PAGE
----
Germany’s armed forces have pulled out of a strategic outpost in northern Afghanistan. The move is part of a gradual hand over of security responsibilities, which is to be completed by the end of 2014.
Bundeswehr soldiers officially handed over control of Observation Post North to Afghan troops in a ceremony on Saturday.
A press statement issued by the Bundeswehr's mission command center in Potsdam announced that about 200 German soldiers had been based at the camp, which is now to be manned by 250 of their Afghan counterparts.
From Saturday onwards, the Germans who left Observation Post North were to be stationed on the Bundeswehr's main base in Afghanistan at Mazar-i-Sharif.
The Bundeswehr had established the camp, which is located in Baghlan province, about 70 kilometers (40 miles) north of the larger German base at Kunduz three years ago, when attacks by Islamist Taliban insurgents were at their peak.
The Bundeswehr suffered some of its heaviest losses in Afghanistan in and around the observation post. In one incident two years ago, three German soldiers were shot dead by an Afghan soldier, who then turned the gun on himself.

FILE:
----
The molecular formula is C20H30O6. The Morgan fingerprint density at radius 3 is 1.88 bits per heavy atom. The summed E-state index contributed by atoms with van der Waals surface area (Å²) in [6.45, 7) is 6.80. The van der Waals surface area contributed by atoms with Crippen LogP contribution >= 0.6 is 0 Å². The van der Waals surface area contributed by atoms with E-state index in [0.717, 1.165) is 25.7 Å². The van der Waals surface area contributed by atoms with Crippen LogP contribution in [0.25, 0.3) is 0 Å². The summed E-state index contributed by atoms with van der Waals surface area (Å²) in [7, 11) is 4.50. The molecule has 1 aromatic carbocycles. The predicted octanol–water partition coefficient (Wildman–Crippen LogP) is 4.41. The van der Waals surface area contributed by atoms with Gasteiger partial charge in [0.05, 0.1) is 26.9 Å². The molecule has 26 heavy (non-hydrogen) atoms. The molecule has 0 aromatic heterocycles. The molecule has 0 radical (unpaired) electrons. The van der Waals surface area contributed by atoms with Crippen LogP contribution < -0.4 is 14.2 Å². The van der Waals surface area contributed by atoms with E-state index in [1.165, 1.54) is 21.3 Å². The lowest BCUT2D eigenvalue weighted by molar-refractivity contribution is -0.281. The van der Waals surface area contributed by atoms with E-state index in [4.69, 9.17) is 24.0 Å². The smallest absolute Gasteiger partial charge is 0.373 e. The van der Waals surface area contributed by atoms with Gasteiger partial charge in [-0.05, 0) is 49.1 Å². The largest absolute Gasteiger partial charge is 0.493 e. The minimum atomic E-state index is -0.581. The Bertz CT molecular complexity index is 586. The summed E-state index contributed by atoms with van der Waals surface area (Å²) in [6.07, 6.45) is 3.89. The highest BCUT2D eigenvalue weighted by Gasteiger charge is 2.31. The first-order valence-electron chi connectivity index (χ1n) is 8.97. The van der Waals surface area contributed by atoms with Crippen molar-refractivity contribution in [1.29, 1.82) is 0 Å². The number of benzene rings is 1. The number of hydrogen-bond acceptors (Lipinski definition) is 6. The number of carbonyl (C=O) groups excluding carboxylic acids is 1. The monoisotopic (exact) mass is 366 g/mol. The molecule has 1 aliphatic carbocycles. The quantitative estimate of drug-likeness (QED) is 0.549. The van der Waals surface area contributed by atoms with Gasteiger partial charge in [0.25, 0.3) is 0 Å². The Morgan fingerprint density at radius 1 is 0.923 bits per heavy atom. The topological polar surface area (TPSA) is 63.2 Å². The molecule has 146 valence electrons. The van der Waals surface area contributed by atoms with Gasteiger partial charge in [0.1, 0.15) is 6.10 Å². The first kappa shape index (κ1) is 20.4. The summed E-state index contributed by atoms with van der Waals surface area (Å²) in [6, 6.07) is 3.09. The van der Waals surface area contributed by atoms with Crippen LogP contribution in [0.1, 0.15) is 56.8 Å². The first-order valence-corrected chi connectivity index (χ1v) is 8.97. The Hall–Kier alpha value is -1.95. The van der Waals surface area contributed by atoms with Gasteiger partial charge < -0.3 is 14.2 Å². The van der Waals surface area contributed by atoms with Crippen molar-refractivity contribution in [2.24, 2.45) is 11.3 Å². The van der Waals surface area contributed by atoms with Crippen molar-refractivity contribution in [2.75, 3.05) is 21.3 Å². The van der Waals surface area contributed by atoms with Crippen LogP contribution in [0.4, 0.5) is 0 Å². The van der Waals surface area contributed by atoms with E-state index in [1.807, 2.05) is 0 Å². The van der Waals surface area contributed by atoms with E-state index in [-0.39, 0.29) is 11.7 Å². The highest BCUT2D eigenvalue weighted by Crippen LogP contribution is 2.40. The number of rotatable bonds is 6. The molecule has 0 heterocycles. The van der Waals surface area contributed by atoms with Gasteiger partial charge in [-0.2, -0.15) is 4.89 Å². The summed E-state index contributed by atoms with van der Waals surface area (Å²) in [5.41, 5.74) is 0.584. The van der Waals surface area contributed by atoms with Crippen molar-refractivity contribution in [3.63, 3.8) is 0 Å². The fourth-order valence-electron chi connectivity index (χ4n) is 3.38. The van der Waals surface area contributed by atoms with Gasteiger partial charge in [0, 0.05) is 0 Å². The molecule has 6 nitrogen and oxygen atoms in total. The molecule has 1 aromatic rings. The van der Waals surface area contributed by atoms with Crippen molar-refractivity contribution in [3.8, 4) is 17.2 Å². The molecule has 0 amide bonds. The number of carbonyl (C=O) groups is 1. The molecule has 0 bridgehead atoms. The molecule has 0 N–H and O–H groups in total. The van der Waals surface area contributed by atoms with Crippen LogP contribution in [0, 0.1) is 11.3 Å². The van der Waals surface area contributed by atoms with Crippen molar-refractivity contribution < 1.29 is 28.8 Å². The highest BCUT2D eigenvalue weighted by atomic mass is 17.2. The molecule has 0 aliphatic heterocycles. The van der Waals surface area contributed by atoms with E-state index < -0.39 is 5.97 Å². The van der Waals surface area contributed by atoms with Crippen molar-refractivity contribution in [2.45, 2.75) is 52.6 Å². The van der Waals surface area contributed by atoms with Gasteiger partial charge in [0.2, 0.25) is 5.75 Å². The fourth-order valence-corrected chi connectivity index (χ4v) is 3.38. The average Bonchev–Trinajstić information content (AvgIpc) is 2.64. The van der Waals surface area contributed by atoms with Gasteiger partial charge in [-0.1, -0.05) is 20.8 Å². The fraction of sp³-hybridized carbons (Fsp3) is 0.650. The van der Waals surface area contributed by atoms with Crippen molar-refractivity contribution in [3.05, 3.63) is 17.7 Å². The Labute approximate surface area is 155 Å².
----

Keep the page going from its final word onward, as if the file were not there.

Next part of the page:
During a visit to Afghanistan back in March, German Defense Minister Thomas de Maiziere paid tribute to the soldiers serving there, saying it was there more than anywhere else that the Bundeswehr had been tested by the Taliban.
"Here the mission changed from drilling wells to combat," de Maiziere said. "Here, the Bundeswehr really had to prove themselves, to fight and survive in combat."
Saturday's handover is part of an ongoing process in which US, German and other members of the NATO-led International Security Assistance Force have been handing over responsibility for security in the country to Afghan troops.
Germany, which at one point had more than 5,000 soldiers in Afghanistan, began drawing its forces down about a year ago. The remaining almost 4,300 combat troops are to leave the country by the end of 2014 at the latest, when NATO's current mission in the country expires. After that, Germany is to contribute to a smaller noncombat NATO force, which is to focus on the training of Afghan troops.
pfd/jlw (dpa, AFP)